Here are some important tips that will help prevent plane damage and assist with your build.
1) - Read the instructions completely to familiarize yourself with the build.
2) - Do not over-tighten screws. Extra large tools can exert excessive torque on screws, causing them to break themselves or surrounding support parts.
3) - Check landing gear mounts to make sure they are glued in properly.
4) - Never use Loc-tite or any other brand of thread-locker in contact with or near plastic (it will cause it to become brittle and break).
5) - Reinforce foam hinges with clear packing tape or 3M hinge tape as needed. This adds a second level of protection for your hinges to do their jobs appropriately.
6) - Always test the adhesive you are using on an inconspicuous area first. See our Glues section for more tips on appropriate use of adhesives.
7) - Remove pushrods from control horns (by unhooking the clevis) before plugging in your battery. This reduces the risk of a servo binding when it is first powered on, before you can adjust the servo's direction in your radio.
8) - Follow the manual's guide carefully to set your aircraft's recommended CG (Center of Gravity), control throws (rate of travel), dual rates and expo (control sensitivity).
9) - Make sure all control surfaces are moving in the proper direction based on your radio's stick inputs. If you are not sure if the direction is correct, reference the owner's manual for illustrations. If your manual does not have illustrations DO NOT FLY until you can have a seasoned RC pilot check them for you (or research proper control surface direction online).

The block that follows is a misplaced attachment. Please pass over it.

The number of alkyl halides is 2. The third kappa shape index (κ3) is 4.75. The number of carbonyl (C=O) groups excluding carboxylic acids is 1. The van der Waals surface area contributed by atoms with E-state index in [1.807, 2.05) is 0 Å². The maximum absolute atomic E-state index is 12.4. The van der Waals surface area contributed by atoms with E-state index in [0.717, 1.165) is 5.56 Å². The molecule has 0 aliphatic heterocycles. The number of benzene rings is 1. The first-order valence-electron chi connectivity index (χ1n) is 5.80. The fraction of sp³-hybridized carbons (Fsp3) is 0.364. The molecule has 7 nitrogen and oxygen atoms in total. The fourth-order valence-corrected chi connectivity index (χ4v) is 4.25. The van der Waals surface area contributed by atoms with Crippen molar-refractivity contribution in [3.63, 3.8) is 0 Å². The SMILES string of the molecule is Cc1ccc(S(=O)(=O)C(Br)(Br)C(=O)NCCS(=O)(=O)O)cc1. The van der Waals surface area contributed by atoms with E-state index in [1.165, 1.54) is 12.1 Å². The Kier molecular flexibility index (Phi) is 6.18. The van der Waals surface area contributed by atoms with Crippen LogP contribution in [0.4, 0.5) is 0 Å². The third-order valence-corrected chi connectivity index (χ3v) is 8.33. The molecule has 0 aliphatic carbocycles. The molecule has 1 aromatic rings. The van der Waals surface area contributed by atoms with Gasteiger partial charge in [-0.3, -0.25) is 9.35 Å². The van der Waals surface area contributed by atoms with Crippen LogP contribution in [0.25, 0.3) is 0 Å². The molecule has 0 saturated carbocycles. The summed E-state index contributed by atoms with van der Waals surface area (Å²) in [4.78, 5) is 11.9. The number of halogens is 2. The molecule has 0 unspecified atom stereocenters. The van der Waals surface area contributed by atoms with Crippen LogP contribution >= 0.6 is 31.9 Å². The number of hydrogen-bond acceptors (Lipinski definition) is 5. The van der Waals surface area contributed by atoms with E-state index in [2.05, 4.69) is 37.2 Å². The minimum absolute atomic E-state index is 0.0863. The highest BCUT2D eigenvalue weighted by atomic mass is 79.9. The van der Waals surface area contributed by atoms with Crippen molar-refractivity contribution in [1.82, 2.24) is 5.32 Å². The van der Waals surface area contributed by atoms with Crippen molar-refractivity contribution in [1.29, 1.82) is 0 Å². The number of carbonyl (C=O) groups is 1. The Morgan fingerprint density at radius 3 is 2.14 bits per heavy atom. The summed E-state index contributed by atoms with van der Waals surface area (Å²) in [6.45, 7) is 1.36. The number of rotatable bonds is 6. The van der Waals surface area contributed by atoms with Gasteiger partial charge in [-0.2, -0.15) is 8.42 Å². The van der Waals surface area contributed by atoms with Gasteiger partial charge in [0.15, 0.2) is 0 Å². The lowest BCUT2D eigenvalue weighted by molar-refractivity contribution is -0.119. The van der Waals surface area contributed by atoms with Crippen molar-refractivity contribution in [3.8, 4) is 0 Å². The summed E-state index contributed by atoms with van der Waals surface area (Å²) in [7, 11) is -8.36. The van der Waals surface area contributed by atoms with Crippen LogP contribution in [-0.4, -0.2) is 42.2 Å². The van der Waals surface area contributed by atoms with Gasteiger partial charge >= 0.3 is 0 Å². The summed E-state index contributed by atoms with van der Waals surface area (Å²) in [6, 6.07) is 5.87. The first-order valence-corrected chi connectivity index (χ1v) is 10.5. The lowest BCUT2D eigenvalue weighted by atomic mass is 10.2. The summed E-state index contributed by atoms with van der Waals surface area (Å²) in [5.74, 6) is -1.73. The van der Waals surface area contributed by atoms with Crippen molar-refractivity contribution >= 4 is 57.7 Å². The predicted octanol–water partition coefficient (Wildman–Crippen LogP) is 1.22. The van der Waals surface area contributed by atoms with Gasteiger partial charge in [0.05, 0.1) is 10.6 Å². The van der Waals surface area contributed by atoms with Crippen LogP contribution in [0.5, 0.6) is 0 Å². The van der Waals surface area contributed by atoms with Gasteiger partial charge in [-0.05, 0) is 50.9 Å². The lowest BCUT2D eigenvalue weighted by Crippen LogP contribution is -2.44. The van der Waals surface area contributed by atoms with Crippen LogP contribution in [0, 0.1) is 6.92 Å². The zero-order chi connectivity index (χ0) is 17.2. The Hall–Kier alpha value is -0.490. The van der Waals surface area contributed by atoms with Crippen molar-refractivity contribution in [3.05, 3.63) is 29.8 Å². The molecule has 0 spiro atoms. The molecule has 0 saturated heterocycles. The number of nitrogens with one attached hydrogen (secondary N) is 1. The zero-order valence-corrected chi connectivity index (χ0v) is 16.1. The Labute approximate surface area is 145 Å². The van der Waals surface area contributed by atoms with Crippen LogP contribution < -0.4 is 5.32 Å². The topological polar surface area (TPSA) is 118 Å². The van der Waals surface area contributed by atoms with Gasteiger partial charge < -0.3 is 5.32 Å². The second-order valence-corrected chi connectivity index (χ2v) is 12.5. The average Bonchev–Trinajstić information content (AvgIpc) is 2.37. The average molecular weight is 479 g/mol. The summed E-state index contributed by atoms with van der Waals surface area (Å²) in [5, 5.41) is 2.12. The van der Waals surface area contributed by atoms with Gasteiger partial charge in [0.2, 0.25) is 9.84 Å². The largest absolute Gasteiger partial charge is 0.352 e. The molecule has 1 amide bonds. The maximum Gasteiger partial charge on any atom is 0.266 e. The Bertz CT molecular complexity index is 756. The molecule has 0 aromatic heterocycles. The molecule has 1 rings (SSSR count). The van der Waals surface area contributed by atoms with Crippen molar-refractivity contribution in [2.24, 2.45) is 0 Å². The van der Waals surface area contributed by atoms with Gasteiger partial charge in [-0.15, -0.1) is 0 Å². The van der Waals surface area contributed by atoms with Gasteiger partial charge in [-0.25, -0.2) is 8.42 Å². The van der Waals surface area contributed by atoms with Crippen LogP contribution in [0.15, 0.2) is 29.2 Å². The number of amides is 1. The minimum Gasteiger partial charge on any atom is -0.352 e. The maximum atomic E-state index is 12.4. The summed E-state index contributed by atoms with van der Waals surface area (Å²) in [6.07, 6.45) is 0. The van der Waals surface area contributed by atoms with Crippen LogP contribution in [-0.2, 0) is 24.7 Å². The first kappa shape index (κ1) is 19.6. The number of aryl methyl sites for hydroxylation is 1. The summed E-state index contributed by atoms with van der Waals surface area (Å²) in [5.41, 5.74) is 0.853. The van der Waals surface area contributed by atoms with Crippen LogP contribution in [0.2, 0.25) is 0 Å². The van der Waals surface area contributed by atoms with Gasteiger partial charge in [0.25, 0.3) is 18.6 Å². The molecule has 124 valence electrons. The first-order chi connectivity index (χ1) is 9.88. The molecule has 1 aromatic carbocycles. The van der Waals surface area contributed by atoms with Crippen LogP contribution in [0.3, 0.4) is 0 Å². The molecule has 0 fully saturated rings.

10) - Always ensure that your radio is turned ON BEFORE plugging in the battery, and after a flight, UNPLUG THE BATTERY BEFORE turning the radio off. It is important to remember this proper sequence.
11) - Always set your flight timer conservatively for a first maiden flight. 3 minutes is a safe period to allow you to takeoff, trim the aircraft, and practice landing approaches. Land, record your battery voltage, and calculate a safe flight time, adding 30 seconds on each subsequent flight until you are landing consistently with the batteries at ~25% state of charge.
12) - Do not leave a battery plugged into the aircraft for longer than 20 minutes.
13) - Perform regular inspections and maintenance on your aircraft every ~10-15 flights, or especially after a hard landing or minor crash. Inspect the propeller for any cracks or damage. Inspect the retracts for smooth operation and ensure their grub screws are tight. Inspect the control hardware on your aircraft. If it uses fuel tubing to secure the clevis to the control horn, ensure the tubing is tight yet flexible, and isn't cracked or dried out.